Colorado Springs will be a key player in fighting the world’s emerging cybersecurity threat, with the Air Force academy and local cybersecurity firms grooming an Internet police force to stop cybercrime “before it happens.”
Iranian nuclear facilities, shown here, were disrupted in 2010 by the Stuxnet virus. America is suspected of launching the attack. (United Nations photo)
Though stopping cyberattacks requires a high-tech battle plan, the primary weapon that will be developed in Colorado Springs is the human being.
The Air Force and cybersecurity firms here will groom an Internet police force to guard computer networks by trying to stop hackers before they strike. To understand why those human guards are needed, it’s helpful to look at the threats.
In a report released last summer, the Government Accountability Office said “information security incidents” involving federal computers increased twelvefold over nine years, with 67,168 attacks in fiscal year 2014. The Department of Defense issued a report last year that said anyone with a laptop can be a cyber enemy.
In a Colorado Springs conference, Eric Stride with Colorado Springs cybersecurity firm root9B demonstrated how easily a hacker can penetrate a network.
“Anyone in mom and dad’s basement can download it and exploit it,” he said.
What can those hackers do once they get inside a computer network?
The most common thing is theft. Businesses can lose customer data, banks can lose cash, and websurfers can lose their identities. A newer online attack called ransomware encrypts a user’s computer data until they pay to regain control. Those attacks have hit home computers and large corporations.
The military fears losing secrets; industry is wary of losing blueprints.
Cybercrime is expected to cost as much as $2 trillion to battle hackers and cover losses around the globe this year.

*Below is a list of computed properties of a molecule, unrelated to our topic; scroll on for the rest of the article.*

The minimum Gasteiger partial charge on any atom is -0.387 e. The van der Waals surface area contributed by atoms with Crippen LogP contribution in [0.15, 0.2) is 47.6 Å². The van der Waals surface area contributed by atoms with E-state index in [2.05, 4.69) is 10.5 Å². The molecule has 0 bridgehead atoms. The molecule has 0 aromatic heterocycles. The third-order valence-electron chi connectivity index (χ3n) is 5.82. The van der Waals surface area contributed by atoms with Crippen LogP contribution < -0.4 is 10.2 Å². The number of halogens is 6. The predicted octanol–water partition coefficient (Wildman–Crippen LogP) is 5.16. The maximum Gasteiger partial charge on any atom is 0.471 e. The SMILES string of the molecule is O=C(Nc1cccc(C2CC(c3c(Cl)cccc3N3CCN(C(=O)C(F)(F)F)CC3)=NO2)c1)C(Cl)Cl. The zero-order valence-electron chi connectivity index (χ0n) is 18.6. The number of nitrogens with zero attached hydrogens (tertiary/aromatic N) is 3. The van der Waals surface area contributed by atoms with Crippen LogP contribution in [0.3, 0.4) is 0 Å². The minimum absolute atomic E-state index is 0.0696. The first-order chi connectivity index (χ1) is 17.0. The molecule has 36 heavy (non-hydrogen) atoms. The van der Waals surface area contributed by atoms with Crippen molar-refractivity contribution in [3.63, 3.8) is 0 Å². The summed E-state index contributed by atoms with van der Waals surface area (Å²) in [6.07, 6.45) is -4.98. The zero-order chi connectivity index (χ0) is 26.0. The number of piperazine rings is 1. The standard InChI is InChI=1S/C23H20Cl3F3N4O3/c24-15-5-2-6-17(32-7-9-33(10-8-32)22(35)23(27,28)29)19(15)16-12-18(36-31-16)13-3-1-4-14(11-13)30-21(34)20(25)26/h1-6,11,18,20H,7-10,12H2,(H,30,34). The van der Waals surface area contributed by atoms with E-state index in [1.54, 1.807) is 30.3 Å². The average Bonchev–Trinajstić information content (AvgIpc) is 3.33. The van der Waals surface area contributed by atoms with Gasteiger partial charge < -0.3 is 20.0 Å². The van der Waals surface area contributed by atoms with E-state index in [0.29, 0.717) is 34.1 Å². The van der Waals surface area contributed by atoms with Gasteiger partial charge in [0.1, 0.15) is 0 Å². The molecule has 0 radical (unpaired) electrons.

But cyberattacks can also make things go boom.
The Stuxnet attack that hit Iran in 2010 destroyed machinery for that nation’s nuclear weapons program. Newer computer hacks have targeted dams, power facilities and manufacturing plants. Those could bring havoc and be used in conjunction with ground troops or terrorists to cause even more damage.
“It’s our belief that cyber represents the most significant security threat to the United States of America,” root9B CEO Eric Hipkins said.
Technology has been slow to keep up with the threats, but Colorado Springs could be on the leading edge of catching up.
The Air Force Academy is building a Cyber Innovation Center. Colorado Springs is getting the state-sponsored National Cyber Intelligence Center, which will teach the Internet police force the latest hacker tricks.
Leaders say Colorado Springs is a natural fit for the new world of active cybersecurity. Many of the workers who leaders say will fill civilian cybersecurity jobs are soldiers and airmen from local bases who have learned to defend military networks. The security force could number in the thousands. The average pay for these new cybersecurity workers is estimated at $116,000 per year.
They’ll work in operations centers around the region where they can monitor far-away networks and spot trouble. Once they see a security breach, they can move quickly to block hacking.
“Our model would be stopping crime before it happens,” said professor Martin Carlisle, who trains future cyberwarfare officers at the Air Force Academy.